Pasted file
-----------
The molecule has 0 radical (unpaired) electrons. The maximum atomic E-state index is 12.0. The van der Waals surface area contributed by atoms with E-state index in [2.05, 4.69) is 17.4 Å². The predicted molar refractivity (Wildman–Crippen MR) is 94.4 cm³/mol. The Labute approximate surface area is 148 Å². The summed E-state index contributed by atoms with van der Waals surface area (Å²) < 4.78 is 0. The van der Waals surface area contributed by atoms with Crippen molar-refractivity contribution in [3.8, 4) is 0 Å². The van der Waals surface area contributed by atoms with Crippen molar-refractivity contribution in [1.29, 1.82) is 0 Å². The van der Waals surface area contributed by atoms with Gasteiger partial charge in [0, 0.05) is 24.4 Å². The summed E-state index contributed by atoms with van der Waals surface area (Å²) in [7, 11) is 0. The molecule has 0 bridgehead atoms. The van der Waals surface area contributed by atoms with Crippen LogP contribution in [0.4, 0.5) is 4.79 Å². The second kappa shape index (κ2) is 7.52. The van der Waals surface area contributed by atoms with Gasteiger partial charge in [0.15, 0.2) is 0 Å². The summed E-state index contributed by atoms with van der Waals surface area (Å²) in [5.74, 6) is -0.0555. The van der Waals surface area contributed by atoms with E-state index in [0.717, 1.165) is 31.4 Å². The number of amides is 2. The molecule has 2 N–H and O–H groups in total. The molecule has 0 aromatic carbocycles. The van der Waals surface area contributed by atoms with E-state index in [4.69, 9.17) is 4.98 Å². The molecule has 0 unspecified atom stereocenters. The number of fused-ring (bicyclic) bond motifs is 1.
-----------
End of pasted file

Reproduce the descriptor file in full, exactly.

The molecule has 0 radical (unpaired) electrons. The maximum atomic E-state index is 12.0. The van der Waals surface area contributed by atoms with E-state index in [2.05, 4.69) is 17.4 Å². The predicted molar refractivity (Wildman–Crippen MR) is 94.4 cm³/mol. The Labute approximate surface area is 148 Å². The summed E-state index contributed by atoms with van der Waals surface area (Å²) < 4.78 is 0. The van der Waals surface area contributed by atoms with Crippen molar-refractivity contribution in [3.8, 4) is 0 Å². The van der Waals surface area contributed by atoms with Crippen molar-refractivity contribution in [1.29, 1.82) is 0 Å². The van der Waals surface area contributed by atoms with Gasteiger partial charge in [0, 0.05) is 24.4 Å². The summed E-state index contributed by atoms with van der Waals surface area (Å²) in [7, 11) is 0. The molecule has 0 bridgehead atoms. The van der Waals surface area contributed by atoms with Crippen LogP contribution in [0.4, 0.5) is 4.79 Å². The second kappa shape index (κ2) is 7.52. The van der Waals surface area contributed by atoms with Gasteiger partial charge in [0.15, 0.2) is 0 Å². The summed E-state index contributed by atoms with van der Waals surface area (Å²) in [5.74, 6) is -0.0555. The van der Waals surface area contributed by atoms with E-state index in [0.717, 1.165) is 31.4 Å². The number of amides is 2. The molecule has 2 N–H and O–H groups in total. The molecule has 0 aromatic carbocycles. The van der Waals surface area contributed by atoms with E-state index in [4.69, 9.17) is 4.98 Å². The molecule has 0 unspecified atom stereocenters. The number of fused-ring (bicyclic) bond motifs is 1.